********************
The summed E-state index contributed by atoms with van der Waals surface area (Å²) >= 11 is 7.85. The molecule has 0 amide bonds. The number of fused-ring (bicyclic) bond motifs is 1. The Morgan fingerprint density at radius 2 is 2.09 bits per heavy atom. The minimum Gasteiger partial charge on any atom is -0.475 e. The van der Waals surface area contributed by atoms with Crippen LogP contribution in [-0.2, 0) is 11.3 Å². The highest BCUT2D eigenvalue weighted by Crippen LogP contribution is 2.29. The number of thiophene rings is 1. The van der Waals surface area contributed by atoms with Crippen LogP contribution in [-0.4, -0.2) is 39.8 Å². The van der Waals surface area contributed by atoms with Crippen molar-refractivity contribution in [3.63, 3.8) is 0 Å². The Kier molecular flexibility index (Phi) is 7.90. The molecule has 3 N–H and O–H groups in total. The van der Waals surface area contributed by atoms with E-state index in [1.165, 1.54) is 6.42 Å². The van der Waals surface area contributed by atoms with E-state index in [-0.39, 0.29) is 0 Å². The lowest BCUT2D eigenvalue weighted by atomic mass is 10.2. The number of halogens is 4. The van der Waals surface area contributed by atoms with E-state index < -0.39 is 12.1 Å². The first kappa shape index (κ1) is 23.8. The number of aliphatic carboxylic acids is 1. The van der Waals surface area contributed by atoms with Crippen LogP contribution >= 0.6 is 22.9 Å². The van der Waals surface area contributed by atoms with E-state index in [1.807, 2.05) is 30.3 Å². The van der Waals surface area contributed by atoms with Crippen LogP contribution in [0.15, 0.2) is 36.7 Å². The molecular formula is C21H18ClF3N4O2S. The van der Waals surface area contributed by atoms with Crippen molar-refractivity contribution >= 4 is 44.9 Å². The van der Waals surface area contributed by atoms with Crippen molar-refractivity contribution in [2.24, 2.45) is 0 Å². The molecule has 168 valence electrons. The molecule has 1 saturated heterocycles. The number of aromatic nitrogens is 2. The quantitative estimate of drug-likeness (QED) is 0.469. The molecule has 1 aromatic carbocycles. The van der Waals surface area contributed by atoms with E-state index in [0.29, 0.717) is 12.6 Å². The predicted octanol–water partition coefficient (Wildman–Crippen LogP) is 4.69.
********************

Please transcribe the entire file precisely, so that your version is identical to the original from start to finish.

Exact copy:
The summed E-state index contributed by atoms with van der Waals surface area (Å²) >= 11 is 7.85. The molecule has 0 amide bonds. The number of fused-ring (bicyclic) bond motifs is 1. The Morgan fingerprint density at radius 2 is 2.09 bits per heavy atom. The minimum Gasteiger partial charge on any atom is -0.475 e. The van der Waals surface area contributed by atoms with Crippen LogP contribution in [-0.2, 0) is 11.3 Å². The highest BCUT2D eigenvalue weighted by Crippen LogP contribution is 2.29. The number of thiophene rings is 1. The van der Waals surface area contributed by atoms with Crippen LogP contribution in [-0.4, -0.2) is 39.8 Å². The van der Waals surface area contributed by atoms with Crippen molar-refractivity contribution in [3.63, 3.8) is 0 Å². The Kier molecular flexibility index (Phi) is 7.90. The molecule has 3 N–H and O–H groups in total. The van der Waals surface area contributed by atoms with E-state index in [1.165, 1.54) is 6.42 Å². The van der Waals surface area contributed by atoms with E-state index in [-0.39, 0.29) is 0 Å². The lowest BCUT2D eigenvalue weighted by atomic mass is 10.2. The number of halogens is 4. The van der Waals surface area contributed by atoms with E-state index < -0.39 is 12.1 Å². The first kappa shape index (κ1) is 23.8. The number of aliphatic carboxylic acids is 1. The van der Waals surface area contributed by atoms with Crippen LogP contribution >= 0.6 is 22.9 Å². The van der Waals surface area contributed by atoms with E-state index in [1.807, 2.05) is 30.3 Å². The van der Waals surface area contributed by atoms with Crippen LogP contribution in [0.15, 0.2) is 36.7 Å². The molecular formula is C21H18ClF3N4O2S. The van der Waals surface area contributed by atoms with Crippen molar-refractivity contribution >= 4 is 44.9 Å². The van der Waals surface area contributed by atoms with Crippen molar-refractivity contribution in [2.24, 2.45) is 0 Å². The molecule has 168 valence electrons. The molecule has 1 saturated heterocycles. The number of aromatic nitrogens is 2. The quantitative estimate of drug-likeness (QED) is 0.469. The molecule has 1 aromatic carbocycles. The van der Waals surface area contributed by atoms with E-state index in [0.29, 0.717) is 12.6 Å². The predicted octanol–water partition coefficient (Wildman–Crippen LogP) is 4.69.